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By Tom Boogaart
I am coming to the end of a long teaching career at Western Theological Seminary and beginning to sort through the piles of notes, lectures, sermons, and essays that have accumulated over the years, much of the material forgotten and forgettable.
I recently went through a file of material from my year in Israel/Palestine and found some notes taken during a visit to the Holocaust Museum at Lohame haGeta’ot (the ghetto fighters) a kibbutz in the Galilee region of Israel founded by the survivors of the Warsaw ghetto uprising.
The notes were of a presentation by a woman named Chava. Born in 1926, she grew up in Prague, now the capital of the Czech Republic, with her parents and sister.
Her ordeal began on March 15, 1939, when the Germans occupied her city and targeted the Jews. In the course of the next five years, the Nazis slowly and systematically stripped everything away from her. They began by restricting her freedom of movement and then taking away her possessions item by item, even her dog.
In 1942, she, her mother, and her sister were transported to Theresienstadt, a “model” camp established by Adolf Hitler north of Prague, to show a suspicious world how well he provided for prisoners. Thousands died of disease and malnutrition, but people were not gassed. In September 1944, he broke up Theresienstadt and sent all the prisoners to extermination camps.
Chava traveled in the next year to Auschwitz and later, as the Russian army approached from the east, to Bergen-Belsen. Her mother died eight days before the British liberated Bergen-Belsen, and a sixty-five pound Chava was near death. Her diminution at the hands of the Nazis was so complete that at the moment of her liberation all she had left was the will to live. She fought for her life in a hospital and later built a new life for herself in Israel.
Chava ended her story talking fondly about her country and her son, a high officer in the Israeli armed forces. She said with conviction, “I have found a home, a flag, and a nation. I am not a nobody anymore. The Jewish armed forces give me the security that I am somebody.”
She recalled how she had returned with her son to Bergen-Belsen and stood on the field where the remains of her mother are somewhere to be found. Overwhelmed with feeling, she said: “It was a proper funeral for my mother. Her grandson was standing there in a military uniform.”
A home, a flag, and a nation
These notes in my file refreshed my memory of Chava and the deep ambivalence I felt listening to her story. I had seldom heard such an emotional pledge of allegiance—“I have found a home, a flag, and a nation;” and I had seldom heard such a forthright statement about the redemptive power of weapons—”The Jewish armed forces give me the security that I am somebody.”
A part of me felt the truth of what she was saying, a truth forged in the crucible of her suffering. The nations of the world, including the Untied States, which closed its doors to Jewish refugees, stood by and watched as Chava’s world was stripped away. She knew that she would not have been so diminished if there had been some nation somewhere to claim her and defend her, and she was convinced that she was secure as long as there were men like her son with the will and wherewithal to defend her. This truth was branded on her heart as indelibly as the number on her arm.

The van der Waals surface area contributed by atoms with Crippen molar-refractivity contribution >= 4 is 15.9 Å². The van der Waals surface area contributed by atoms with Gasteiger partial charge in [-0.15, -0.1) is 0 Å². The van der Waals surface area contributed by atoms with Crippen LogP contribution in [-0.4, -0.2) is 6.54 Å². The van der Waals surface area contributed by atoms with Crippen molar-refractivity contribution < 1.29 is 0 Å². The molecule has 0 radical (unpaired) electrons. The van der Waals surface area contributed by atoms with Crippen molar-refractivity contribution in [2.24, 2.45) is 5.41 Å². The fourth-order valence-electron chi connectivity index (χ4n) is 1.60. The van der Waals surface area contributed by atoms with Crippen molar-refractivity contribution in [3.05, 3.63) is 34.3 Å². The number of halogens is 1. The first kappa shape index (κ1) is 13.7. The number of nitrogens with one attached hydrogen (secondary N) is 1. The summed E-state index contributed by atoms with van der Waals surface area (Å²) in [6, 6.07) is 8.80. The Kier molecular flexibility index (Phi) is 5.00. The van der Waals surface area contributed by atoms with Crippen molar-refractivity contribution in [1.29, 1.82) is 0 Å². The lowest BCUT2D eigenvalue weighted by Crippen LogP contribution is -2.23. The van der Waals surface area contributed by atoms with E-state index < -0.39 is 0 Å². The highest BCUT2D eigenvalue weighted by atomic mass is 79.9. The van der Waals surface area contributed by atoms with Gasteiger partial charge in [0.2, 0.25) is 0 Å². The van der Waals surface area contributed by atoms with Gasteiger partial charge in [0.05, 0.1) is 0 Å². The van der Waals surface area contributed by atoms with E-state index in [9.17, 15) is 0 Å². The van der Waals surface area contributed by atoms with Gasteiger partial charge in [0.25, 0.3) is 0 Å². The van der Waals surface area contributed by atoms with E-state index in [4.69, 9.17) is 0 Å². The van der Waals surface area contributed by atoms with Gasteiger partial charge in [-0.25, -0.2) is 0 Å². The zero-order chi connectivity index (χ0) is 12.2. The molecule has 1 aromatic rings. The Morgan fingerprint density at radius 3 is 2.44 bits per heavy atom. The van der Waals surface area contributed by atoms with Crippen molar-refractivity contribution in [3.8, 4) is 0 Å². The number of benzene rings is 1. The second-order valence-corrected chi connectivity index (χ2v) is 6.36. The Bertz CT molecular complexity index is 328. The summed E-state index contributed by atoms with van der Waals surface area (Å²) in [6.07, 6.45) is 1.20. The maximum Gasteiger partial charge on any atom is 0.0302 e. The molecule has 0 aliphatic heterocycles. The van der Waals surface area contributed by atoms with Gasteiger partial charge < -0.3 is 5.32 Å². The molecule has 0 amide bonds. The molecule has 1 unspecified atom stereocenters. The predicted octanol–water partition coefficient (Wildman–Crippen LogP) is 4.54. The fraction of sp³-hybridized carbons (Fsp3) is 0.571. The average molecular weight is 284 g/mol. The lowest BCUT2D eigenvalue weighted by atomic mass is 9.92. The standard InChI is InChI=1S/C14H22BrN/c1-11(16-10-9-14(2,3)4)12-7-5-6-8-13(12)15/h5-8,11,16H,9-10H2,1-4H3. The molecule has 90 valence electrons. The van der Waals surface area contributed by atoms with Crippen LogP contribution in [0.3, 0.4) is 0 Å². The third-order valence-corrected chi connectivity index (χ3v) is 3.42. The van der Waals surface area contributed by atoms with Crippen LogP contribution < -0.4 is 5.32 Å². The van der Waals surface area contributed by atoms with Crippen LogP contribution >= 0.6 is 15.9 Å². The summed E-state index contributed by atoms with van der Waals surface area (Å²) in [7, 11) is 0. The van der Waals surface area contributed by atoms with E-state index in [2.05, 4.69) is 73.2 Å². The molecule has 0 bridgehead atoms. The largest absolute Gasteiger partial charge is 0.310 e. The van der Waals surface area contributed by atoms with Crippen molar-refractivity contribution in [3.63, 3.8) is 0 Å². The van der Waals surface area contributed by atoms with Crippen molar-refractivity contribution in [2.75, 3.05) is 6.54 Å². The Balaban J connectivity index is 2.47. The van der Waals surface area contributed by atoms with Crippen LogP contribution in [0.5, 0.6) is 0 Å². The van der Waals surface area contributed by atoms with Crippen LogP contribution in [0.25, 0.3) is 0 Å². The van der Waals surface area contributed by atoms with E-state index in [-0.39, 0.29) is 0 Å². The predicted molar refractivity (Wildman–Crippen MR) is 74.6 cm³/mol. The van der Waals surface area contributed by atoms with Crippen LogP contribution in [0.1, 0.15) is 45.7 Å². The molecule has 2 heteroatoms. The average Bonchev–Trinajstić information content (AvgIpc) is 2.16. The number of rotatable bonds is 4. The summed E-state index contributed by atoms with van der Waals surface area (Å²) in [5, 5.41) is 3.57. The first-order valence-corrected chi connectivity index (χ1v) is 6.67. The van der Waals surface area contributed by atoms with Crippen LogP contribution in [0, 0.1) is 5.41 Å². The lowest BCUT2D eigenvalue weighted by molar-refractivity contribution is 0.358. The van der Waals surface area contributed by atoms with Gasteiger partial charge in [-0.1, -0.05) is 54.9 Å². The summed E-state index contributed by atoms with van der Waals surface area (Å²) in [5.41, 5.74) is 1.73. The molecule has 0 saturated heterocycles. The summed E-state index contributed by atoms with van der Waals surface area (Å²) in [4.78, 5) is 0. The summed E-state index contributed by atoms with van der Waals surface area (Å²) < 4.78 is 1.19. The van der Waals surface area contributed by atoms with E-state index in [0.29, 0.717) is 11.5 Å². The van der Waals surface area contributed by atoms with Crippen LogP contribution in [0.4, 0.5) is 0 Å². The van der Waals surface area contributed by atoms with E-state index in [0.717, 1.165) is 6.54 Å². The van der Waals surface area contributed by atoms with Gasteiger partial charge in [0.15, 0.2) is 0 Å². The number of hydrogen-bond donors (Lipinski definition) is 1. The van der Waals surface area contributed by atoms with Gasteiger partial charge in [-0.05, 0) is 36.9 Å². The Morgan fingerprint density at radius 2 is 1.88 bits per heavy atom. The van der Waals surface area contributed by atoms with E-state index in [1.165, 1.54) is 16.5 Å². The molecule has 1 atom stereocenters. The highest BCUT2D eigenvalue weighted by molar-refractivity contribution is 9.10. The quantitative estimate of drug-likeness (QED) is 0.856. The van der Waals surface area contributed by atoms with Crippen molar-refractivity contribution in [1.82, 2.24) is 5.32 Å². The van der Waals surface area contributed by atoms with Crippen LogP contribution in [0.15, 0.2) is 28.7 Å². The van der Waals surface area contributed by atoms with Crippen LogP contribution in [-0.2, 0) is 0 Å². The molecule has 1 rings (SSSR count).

Yet, a part of me felt horrified. Elevating the nation-state this way and committing to it as the source of security and life has led to countless, terrible atrocities in the history of humankind.
When people pledge their allegiance to the flag of their nation, they become its body and the agents of its professed values and interests. The Germans, many of them Christians, pledged their allegiance to their Father, Adolph Hitler, and the fatherland. They became Hitler’s agents in ethnic cleansing. Chava herself was a victim of such unmitigated nationalism.
Pondering all this anew, it strikes me that all of us pledge our allegiance to some power in the course of our living and that such a pledge determines the purpose and direction of our lives. The Germans of Hitler’s day made such a pledge, as did Chava, as do I. The moral issue is not that we pledge allegiance but to whom we pledge and to what values.
Provision, pardon, protection
I am a Christian, and I pledge allegiance to God and God alone. I, along with all my fellow Christians, do this every time I pray the Lord’s Prayer. In this prayer of allegiance, we begin by calling God our “Father,” a royal title identifying God as the King and Father of all people, and then we pray that the Father’s kingdom comes and his will be done.
Next, as a loyal subjects, we petition our Father for the three things that are the hallmarks of a true King: provision—give us this day our daily bread; pardon—forgive us our sins as we forgive those who sin against us; and protection—lead us not into temptation but deliver us from evil. Finally we conclude our prayer acknowledging the Father’s absolute supremacy and eternity—for the kingdom, power, and glory are yours now and forevermore.
Christians are citizens in the Kingdom of God and loyal only to our Father who alone holds all power and calls us to love one another, even our enemies. Any particular nation is an agent of God and commands our loyalty only to the extent that it embodies the loving purposes of the Kingdom of God.
As Christians in the United States, this is so easily forgotten, just as we so easily equate the values and interests of the United States with those of the Kingdom God